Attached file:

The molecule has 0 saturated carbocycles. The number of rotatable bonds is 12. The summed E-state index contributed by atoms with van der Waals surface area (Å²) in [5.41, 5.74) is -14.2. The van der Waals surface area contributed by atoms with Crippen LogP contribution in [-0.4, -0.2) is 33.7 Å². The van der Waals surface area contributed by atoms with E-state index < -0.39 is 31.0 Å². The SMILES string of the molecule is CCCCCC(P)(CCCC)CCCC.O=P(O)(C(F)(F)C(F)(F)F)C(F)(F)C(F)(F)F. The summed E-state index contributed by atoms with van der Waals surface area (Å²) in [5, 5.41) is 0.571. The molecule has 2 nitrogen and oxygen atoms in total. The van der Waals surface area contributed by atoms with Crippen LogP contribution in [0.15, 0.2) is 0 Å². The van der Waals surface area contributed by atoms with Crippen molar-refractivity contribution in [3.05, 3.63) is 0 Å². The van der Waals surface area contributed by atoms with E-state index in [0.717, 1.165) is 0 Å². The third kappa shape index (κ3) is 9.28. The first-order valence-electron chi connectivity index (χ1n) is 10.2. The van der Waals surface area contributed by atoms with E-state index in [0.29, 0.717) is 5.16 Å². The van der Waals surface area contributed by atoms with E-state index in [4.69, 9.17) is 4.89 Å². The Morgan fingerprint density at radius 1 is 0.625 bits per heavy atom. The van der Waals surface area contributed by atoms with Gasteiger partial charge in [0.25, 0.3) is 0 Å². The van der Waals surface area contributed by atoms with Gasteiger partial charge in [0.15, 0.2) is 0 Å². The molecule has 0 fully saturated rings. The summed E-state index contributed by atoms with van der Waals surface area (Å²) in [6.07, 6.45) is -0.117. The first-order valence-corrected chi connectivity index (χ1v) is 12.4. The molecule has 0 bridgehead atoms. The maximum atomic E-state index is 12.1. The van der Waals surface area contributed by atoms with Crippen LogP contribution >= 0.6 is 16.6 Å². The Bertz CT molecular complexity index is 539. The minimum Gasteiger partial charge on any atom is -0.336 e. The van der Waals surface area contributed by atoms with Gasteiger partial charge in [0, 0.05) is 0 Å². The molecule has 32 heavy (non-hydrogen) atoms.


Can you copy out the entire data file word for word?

The molecule has 0 saturated carbocycles. The number of rotatable bonds is 12. The summed E-state index contributed by atoms with van der Waals surface area (Å²) in [5.41, 5.74) is -14.2. The van der Waals surface area contributed by atoms with Crippen LogP contribution in [-0.4, -0.2) is 33.7 Å². The van der Waals surface area contributed by atoms with E-state index < -0.39 is 31.0 Å². The SMILES string of the molecule is CCCCCC(P)(CCCC)CCCC.O=P(O)(C(F)(F)C(F)(F)F)C(F)(F)C(F)(F)F. The summed E-state index contributed by atoms with van der Waals surface area (Å²) in [5, 5.41) is 0.571. The molecule has 2 nitrogen and oxygen atoms in total. The van der Waals surface area contributed by atoms with Crippen LogP contribution in [0.15, 0.2) is 0 Å². The van der Waals surface area contributed by atoms with Crippen molar-refractivity contribution in [3.05, 3.63) is 0 Å². The van der Waals surface area contributed by atoms with E-state index in [0.717, 1.165) is 0 Å². The third kappa shape index (κ3) is 9.28. The first-order valence-electron chi connectivity index (χ1n) is 10.2. The van der Waals surface area contributed by atoms with E-state index in [0.29, 0.717) is 5.16 Å². The van der Waals surface area contributed by atoms with E-state index in [4.69, 9.17) is 4.89 Å². The Morgan fingerprint density at radius 1 is 0.625 bits per heavy atom. The van der Waals surface area contributed by atoms with Gasteiger partial charge in [0.25, 0.3) is 0 Å². The van der Waals surface area contributed by atoms with Gasteiger partial charge in [0.15, 0.2) is 0 Å². The molecule has 0 fully saturated rings. The summed E-state index contributed by atoms with van der Waals surface area (Å²) in [6.07, 6.45) is -0.117. The first-order valence-corrected chi connectivity index (χ1v) is 12.4. The molecule has 0 bridgehead atoms. The maximum atomic E-state index is 12.1. The van der Waals surface area contributed by atoms with Crippen LogP contribution >= 0.6 is 16.6 Å². The Bertz CT molecular complexity index is 539. The minimum Gasteiger partial charge on any atom is -0.336 e. The van der Waals surface area contributed by atoms with Gasteiger partial charge in [0, 0.05) is 0 Å². The molecule has 32 heavy (non-hydrogen) atoms.